This week is 'National Breakfast Week,' sponsored in part, as we shall see, by Kellogg’s.
Why should we care? Because “1 in 5 children live in homes where breakfast is hard to come by.”
What should we do? “Share Your Breakfast” on Kellogg’s corporate site or their Facebook page by saying what you had for breakfast this morning. I had a yogurt and oatmeal, so I entered that into the appropriate box. I was then invited to share that via Facebook or an email that included the following message:
Help kids in need get off to their best starts. Share what you had for breakfast and Kellogg's will help provide a breakfast for a child in need. What happens? Kellogg’s donates one school breakfast, up to one million meals, each time you 'Share Your Breakfast.' Basically, Kellogg’s writes a check for up to $200,000.
Kellogg’s cause partner is Action for Healthy Kids, a consortium of 70 or so organizations like the Whole Grains Council, the American Academy of Pediatrics and the US Department of Agriculture.
The offer turns on “National Breakfast Week March 4-10.”
In fact, the full title of the week is “National School Breakfast Week,” a promotional effort from the US Department of Agriculture. The USDA, which started school breakfasts in 1975, currently serves breakfasts to some 32 million children at public and private schools nationwide.
So if the one million meals are provided at school, why doesn’t the Kellogg’s promotion just adopt the name ‘National School Breakfast Week,’ the name by which it’s been known for a more than a decade? Well, ‘school’ breakfast just ain’t that sexy. Everyone knows that the USDA foots that bill. But hungry kids, well that’s different.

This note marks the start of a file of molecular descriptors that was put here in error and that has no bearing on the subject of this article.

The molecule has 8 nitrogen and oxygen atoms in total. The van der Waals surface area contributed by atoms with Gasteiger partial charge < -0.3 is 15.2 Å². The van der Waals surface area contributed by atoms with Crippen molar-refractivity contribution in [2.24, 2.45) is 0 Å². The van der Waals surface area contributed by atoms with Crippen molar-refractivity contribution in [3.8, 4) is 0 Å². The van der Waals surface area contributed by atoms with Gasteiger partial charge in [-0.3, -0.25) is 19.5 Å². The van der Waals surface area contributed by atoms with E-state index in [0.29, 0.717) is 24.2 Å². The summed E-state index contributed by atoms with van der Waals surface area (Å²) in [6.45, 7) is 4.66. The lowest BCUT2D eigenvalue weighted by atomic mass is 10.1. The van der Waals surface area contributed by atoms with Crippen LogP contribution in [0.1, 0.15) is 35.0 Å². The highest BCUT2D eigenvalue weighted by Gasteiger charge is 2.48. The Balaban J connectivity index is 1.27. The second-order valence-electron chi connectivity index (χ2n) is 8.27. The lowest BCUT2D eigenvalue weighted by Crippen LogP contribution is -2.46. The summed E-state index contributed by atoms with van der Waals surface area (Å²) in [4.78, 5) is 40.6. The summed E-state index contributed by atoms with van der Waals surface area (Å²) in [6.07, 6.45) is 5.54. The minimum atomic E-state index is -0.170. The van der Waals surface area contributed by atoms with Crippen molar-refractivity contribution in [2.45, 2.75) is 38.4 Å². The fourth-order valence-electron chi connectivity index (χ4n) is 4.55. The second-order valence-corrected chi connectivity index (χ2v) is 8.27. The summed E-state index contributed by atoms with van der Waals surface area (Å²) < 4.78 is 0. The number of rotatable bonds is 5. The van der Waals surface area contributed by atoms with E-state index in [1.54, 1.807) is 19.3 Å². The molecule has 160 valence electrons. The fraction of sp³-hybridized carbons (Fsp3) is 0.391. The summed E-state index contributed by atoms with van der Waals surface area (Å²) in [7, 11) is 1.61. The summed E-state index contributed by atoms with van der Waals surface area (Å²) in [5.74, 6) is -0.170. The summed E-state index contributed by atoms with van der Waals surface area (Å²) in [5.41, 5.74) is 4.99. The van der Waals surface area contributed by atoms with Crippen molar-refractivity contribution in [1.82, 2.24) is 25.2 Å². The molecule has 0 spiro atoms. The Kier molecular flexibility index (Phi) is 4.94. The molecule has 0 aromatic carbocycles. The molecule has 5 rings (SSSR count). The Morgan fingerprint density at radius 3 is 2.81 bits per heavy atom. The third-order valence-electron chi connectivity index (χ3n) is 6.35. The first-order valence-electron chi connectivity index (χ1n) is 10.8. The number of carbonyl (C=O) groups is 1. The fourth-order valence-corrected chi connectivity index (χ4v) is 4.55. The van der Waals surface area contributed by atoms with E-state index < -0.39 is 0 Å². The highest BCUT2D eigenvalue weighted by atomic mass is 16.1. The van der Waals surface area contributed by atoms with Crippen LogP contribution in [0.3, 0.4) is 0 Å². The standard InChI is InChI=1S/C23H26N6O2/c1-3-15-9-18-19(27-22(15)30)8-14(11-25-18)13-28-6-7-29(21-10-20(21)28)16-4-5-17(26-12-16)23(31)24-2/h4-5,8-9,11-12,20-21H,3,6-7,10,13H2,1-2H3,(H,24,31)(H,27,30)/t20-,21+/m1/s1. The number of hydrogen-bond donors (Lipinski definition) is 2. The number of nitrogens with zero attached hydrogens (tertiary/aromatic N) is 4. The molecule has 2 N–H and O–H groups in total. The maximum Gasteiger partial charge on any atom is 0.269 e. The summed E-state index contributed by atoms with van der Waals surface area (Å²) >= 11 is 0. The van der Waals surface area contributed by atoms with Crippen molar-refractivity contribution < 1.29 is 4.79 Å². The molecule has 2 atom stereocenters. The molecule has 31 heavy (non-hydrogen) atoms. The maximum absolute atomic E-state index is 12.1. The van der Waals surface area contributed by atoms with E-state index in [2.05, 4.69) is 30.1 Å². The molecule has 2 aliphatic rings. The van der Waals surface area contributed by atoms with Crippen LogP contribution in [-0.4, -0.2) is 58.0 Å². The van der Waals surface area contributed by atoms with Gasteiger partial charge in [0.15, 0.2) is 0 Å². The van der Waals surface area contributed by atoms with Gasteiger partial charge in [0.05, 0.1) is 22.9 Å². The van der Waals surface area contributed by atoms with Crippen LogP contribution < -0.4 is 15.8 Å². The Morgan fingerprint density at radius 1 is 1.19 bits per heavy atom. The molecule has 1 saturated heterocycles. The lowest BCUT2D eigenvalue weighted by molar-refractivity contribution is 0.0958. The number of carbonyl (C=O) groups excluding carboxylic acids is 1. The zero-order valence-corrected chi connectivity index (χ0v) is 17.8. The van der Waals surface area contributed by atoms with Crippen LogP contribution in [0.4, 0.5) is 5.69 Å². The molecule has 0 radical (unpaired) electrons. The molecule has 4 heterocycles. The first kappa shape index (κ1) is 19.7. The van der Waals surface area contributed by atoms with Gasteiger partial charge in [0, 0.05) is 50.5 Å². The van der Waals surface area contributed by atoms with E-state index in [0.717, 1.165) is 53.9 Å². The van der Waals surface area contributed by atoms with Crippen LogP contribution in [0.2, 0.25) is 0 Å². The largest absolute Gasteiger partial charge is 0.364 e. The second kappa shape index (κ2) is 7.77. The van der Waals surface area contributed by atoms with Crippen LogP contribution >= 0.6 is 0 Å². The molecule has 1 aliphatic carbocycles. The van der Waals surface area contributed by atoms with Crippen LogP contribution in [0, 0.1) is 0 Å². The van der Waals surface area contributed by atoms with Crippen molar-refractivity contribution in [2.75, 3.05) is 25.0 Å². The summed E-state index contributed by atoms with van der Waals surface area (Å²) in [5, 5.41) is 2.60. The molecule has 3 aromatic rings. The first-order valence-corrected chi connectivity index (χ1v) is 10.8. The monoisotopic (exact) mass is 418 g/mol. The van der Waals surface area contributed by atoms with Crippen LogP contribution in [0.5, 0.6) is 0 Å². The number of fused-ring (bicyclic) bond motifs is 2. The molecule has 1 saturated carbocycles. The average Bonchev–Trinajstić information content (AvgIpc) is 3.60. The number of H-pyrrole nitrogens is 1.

Which raises the issue of cause marketing wrapped around observances like ‘National School Breakfast Week.’ Obviously, Kellogg’s isn’t doing anything underhanded here, since one of Action for Healthy Kids member organizations is the US Department of Agriculture.
And National School Breakfast Week is just the news peg for the promotion. If it didn’t exist, Kellogg’s could have invented it by doing not much more than sending a press release to Chase’s Calendar of Events.
That’s because there’s no sanctioning authority for these observances (and thank goodness for that, by the way. Can you imagine anything more dreary than a Department of Observances?). So long as Kellogg’s isn’t violating any trademarks or copyrights, they’re in the clear.
You could do the same thing.
March 10, for instance, is ‘International Fanny Pack Day.’ March 9 is ‘Middle Name Pride Day’ and ‘Panic Day.’ March 8 is ‘National Proofreading Day’ and ‘Nametag Day.’ Today, March 7, is ‘National Be Heard Day’ and ‘Discover What You Name Means Day.’ (Oddly enough, my name…Paul… means small or humble, although I’m about the size of your average NFL lineman). I got all these directly from Chase’s Calendar of Events. And I just scratched the surface.
Labels: Facebook, Kellogg's, National Breakfast Week, Share Your Breakfast, USDA